The Rise of American Authoritarianism

There are three articles you must review – McKay and Thorstein Veblen. “The Rise of American Authoritarianism” Taub. DAVID FRUM The Atlantic MARCH 2017 ISSUEIn a number of the articles picked for the

There are three articles you must review – McKay and Thorstein Veblen.  “The Rise of American Authoritarianism” Taub. DAVID FRUM

The Atlantic MARCH 2017 ISSUEIn a number of the articles picked for these reviews, I don’t want you to focus on the author per se, but rather the other authors/thinkers that the articles cite or are about.  Example, the author of the Veblen article, Ann Jones can be a little obnoxious but at same time provides us a very accessible intro to Thorstein Veblin and Kenneth Galbraith with application to current events.  IMO it is quite important to learn from these past political theorists and see if what they said in their time can help us understand ours.  So focus your response on Veblin (or Gilens and Page, or Arendt, etc.) more than the author except when the author makes their own claims in applying these previous theories. The purpose of assigning the article is to learn about VEBLEN, not Jones.

A literature review is part of an academic paper where prior to presenting your new data/theories/positions on a topic you review the previous literature on the subject to essentially give the “state of the subject,” thereby setting the stage for your own contributions building off what went before.  You don’t have to “reinvent the wheel,” but you do need to establish what the current wheel looks like. So, imagine you are doing a paper on the topic the articles assigned are about and are filling your reader in on what is “out there” in the literature prior to you providing your new policy or analysis or findings on that subject.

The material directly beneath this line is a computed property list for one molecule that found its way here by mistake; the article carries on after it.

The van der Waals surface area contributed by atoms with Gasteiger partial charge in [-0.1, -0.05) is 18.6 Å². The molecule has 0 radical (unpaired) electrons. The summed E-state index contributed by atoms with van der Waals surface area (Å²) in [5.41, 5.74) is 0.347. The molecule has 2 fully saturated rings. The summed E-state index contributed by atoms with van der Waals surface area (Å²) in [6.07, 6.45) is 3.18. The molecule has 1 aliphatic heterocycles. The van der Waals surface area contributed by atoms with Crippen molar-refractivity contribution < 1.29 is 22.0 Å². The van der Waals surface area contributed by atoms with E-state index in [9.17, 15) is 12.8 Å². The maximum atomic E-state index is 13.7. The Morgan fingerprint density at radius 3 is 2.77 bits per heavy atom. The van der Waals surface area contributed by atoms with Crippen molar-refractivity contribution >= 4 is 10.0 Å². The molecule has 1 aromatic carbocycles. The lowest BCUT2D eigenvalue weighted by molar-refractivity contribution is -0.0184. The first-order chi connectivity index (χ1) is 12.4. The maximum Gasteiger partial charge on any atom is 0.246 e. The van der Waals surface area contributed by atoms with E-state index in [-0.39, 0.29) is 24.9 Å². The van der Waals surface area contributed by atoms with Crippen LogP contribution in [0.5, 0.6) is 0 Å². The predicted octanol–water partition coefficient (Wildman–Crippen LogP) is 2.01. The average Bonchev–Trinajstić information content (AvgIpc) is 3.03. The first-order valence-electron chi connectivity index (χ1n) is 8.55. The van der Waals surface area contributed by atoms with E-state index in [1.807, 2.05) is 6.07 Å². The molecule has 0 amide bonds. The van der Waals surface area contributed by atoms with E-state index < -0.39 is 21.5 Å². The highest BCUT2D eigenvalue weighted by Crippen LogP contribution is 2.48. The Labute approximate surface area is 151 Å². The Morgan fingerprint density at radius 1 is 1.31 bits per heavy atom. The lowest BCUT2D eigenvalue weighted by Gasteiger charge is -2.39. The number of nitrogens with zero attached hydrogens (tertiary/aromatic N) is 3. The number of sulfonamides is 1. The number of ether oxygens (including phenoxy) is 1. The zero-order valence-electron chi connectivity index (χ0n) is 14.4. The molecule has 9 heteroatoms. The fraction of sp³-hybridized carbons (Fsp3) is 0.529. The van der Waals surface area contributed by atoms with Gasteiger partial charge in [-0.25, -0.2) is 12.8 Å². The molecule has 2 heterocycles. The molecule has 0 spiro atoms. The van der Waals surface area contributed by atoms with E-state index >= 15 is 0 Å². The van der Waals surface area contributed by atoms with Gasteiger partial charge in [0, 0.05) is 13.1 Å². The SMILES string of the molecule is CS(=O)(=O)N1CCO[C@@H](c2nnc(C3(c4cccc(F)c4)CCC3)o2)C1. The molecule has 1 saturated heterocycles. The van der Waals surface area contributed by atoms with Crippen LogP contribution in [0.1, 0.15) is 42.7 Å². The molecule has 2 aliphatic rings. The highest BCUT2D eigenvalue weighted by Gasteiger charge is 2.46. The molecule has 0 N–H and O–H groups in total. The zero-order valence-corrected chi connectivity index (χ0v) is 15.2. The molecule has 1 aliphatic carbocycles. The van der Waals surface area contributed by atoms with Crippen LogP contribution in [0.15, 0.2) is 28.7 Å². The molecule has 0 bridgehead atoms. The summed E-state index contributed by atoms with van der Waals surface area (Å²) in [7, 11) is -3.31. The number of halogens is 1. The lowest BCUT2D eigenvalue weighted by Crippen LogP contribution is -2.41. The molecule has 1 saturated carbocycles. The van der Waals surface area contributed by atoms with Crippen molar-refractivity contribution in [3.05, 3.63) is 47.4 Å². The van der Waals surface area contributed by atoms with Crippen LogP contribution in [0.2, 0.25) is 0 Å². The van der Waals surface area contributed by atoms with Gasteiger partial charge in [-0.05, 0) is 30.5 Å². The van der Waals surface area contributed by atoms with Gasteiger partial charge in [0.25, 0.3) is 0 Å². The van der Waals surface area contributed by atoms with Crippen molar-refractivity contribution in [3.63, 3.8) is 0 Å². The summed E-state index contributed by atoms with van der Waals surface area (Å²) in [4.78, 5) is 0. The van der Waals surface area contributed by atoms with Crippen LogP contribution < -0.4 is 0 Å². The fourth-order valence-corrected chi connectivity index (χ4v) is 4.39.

You may have one or more articles.  Adjust your organization to that number.  I want ONE unified review.  Do not write a separate response for a 2nd article.  You may have the option to read additional articles for extra consideration, but you then must write MORE.  IE, still a detailed evaluation of each article, NOT a superficial response to more articles.

What you write must be about the reading(s).  I do NOT want an essay on the topic that the article is about. I want a response to/evaluation of the reading(s). (I don’t want an essay of your opinion with just an occasional reference to the article(s) if they support your point. I want a review of the article(s) and how they prove THEIR point, tied together with a theme.)

In the INTRODUCTION

Find unifying theme for the articles.  What is that “Big Paper” about? Set up the article(s) – What is the topic? Why is it relevant? Why is it important?  Why are we reading THESE articles?

In the BODY paragraphs:

Identify and Summarize the reading: Title, author, premise/thesis.  What is the thesis?

Choose a key or essential argument, statistic, etc. from the reading and explain it. What are the most important ideas,  theories, or data sets? Are there references to other theories/studies that are important (Dunning-Kruger effect, Hofstader, Gilens and Page…)?

Evaluate the argument.  Strengths? Weaknesses? What would you add? What did author fail to see?    Focus on the big picture,  not minutiae.

Repeat b and c for same article and then subsequent articles repeat a,b,c.  The more depth the better.

In the CONCLUSION:

Evaluate the sum of the arguments.  What is the impact/importance of this data?  Does it MATTER (what are  the implications if true)?  Why/Why not? How does it contribute (or not) to our understanding of the main subject? Connect back to your specific questions and ideas in the intro.  Restate them.  Then “close the circle” and provide answers or insights based on the readings.

Try to apply ideas and theories presented in the Textbook!

Should have paragraph developmental sequence.  Typically should be 7 paragraphs as pretty much a minimum. DOUBLE SPACE.  12 point font.

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